By any reasonable standard, Memphis ranks among the worst major college football programs in the nation over the last three years, a span defined by a 5-31 record, two head coaching changes and plummeting attendance at the Liberty Bowl. Good thing for the Tigers, then, that a) They're still widely respected in men's basketball, and b) At this point, the Big East is more desperate for quantity than quality in its effort to remain relevant in football. Put them together, according to CBS Sports, and you get the latest addition to the Big East:
Memphis and the Big East Conference are in the final stages of negotiations to make the Tigers an all-sports member of the Big East beginning in 2013, college football industry sources told CBSSports.com.
When contacted by CBSSports.com's Gary Parrish about the move to the Big East, Memphis athletic director R.C. Johnson declined comment. An official announcement of the Tigers' move to the Big East could be made as early as this week, sources said.
While the addition of Memphis is for all sports, the Tigers' men's basketball program would help offset the future losses of men's basketball powers Syracuse, West Virginia and Pittsburgh.
Assuming the deal goes through, the Tigers will be one of four current Conference USA outfits — along with Central Florida, Houston and SMU — making the leap to the Big East next year, reuniting them with former C-USA mates Cincinnati, Louisville and South Florida, which were called up in 2005 to fill the void left by the defections of Boston College, Miami and Virginia Tech to the ACC. (On the hoops side, they may also recognize C-USA refugees Marquette and DePaul.) In all likelihood, Memphis will join fellow newcomers Boise State, Houston, San Diego State and SMU in the deliciously anachronistic West Division, along with Louisville; on the other side, Central Florida and Navy will probably fall in with holdovers Cincinnati, Connecticut, Rutgers and South Florida in the East.
Which begs the question: Which is the more Orwellian division name, the "Big East West" or the "Big East East" ? Or are we grading these things on a curve now?
Assuming Pittsburgh, Syracuse and West Virginia will have flown the coop by 2013 (all three exit dates remain suspended in a state of ongoing litigation), the expansion to an even dozen teams will achieve the league's first priority: Stability. The Big East will continue to exist as an FBS football conference after this year, which was not at all certain after Pitt and Syracuse announced their departures last September. Despite some heavy attrition, the union has survived.
Whether it will still qualify as a major conference, on the other hand, is another question entirely. In the first place, there's a better-than-even chance the BCS will be doing away with "automatic qualifier" status altogether in its next contract, which takes effect in 2014 and will probably be approved with no provision for compelling one of the four big-money games to take the Big East champion — thereby costing the conference millions if it can't produce a BCS team purely on its own merit. And the barrier will be higher than ever.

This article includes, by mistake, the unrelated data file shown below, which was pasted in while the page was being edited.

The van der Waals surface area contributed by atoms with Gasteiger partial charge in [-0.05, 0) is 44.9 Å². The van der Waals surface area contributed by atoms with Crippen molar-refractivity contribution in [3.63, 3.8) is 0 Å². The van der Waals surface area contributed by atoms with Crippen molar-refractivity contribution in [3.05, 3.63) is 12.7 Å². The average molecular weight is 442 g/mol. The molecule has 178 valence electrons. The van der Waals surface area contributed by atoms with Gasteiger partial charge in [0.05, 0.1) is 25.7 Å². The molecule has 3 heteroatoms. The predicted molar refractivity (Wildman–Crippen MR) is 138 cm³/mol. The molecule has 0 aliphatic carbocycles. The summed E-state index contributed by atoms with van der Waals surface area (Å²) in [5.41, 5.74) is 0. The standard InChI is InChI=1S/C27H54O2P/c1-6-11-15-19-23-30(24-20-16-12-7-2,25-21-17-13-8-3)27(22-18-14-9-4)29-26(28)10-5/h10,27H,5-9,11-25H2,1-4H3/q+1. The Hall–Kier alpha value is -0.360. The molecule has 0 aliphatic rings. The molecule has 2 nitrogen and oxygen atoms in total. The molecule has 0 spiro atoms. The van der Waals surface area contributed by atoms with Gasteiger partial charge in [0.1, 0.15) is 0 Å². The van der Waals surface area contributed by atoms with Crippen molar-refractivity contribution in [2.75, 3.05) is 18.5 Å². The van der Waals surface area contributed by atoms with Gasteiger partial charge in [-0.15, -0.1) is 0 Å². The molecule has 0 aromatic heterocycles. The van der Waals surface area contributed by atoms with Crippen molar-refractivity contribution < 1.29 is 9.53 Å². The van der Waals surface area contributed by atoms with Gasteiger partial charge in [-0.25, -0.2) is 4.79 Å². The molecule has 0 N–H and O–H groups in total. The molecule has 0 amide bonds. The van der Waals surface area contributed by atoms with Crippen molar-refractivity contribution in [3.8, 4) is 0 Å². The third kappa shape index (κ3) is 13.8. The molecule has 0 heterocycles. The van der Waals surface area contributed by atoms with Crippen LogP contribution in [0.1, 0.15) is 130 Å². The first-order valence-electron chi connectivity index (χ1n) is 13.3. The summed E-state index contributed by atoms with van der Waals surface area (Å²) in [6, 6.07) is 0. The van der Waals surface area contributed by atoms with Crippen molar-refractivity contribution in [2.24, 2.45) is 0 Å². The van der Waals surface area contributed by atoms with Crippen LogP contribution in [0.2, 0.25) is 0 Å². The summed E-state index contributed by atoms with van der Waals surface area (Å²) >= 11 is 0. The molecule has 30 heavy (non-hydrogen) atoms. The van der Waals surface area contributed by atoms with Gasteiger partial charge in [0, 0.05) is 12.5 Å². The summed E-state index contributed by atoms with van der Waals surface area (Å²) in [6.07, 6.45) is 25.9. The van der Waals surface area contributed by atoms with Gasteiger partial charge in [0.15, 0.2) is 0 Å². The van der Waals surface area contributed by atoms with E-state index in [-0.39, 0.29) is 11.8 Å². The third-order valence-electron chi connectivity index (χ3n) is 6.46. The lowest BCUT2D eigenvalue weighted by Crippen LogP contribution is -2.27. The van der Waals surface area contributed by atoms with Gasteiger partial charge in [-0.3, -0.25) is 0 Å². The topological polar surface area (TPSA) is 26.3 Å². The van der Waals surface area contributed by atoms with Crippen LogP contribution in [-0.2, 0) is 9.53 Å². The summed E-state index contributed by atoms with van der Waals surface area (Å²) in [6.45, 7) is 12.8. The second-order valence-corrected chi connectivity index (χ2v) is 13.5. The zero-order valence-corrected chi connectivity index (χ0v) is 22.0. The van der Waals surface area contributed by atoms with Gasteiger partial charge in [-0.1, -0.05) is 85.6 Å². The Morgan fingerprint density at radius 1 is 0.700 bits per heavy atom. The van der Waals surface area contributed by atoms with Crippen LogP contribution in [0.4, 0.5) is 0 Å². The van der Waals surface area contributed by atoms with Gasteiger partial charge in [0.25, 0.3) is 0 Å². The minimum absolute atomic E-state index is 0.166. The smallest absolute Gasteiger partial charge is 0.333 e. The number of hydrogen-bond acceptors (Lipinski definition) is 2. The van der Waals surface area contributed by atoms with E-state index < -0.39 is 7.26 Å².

Of the dozen schools now committed to playing football in the Big East beyond 2013, nine of them are less than a decade removed from a mid-major, "Have Not" conference. One of the others, UConn, is barely a decade removed from its transition out of I-AA, as is South Florida. Navy hasn't been relevant since Roger Staubach was the quarterback 50 years ago. Of the eight charter members for Big East football in 1991, the only one left is Rutgers, which is still in the process of building a relevant football program after 100 years of wishing it was in the Ivy League.
The hope for Cincinnati, UConn, Louisville and South Florida when they were "promoted" to the Big East to replace Boston College, Miami and Virginia Tech was that the newcomers would rise to the level of the new surroundings as emerging, "big time" programs. For brief stretches (Louisville under Bobby Petrino, Cincinnati under Brian Kelly) they managed to look the part. But the reality is the opposite: The addition of mid-major schools has brought the Big East that much closer to becoming a mid-major conference. Since 2004, six different head coaches have won the Big East championship at five different schools — Walt Harris at Pitt, Rich Rodriguez at West Virginia, Petrino at Louisville, Kelly at Cincinnati, Randy Edsall at UConn and Dana Holgorsen at West Virginia — and all but Holgorsen have accepted more attractive offers from outside of the league immediately after winning the title. (Holgorsen's team, of course, has accepted a more lucrative offer from the Big 12.) The architect of Rutgers' rise, Greg Schiano, just bolted for the NFL.
None of the new additions — certainly not Memphis — changes the broader reality for football: Automatic BCS bid or no BCS bid, this was already a stepping-stone conference, a poaching ground for the real heavyweights that existed in a kind of limbo between the Haves and Have-Nots. As the realignment dominoes settle into a sustainable status quo, that line is beginning to look much sharper. Now that there's nothing left worth poaching, the Big East is about to be left to its fate with the other Have-Not leagues that have never pretended they're anything but.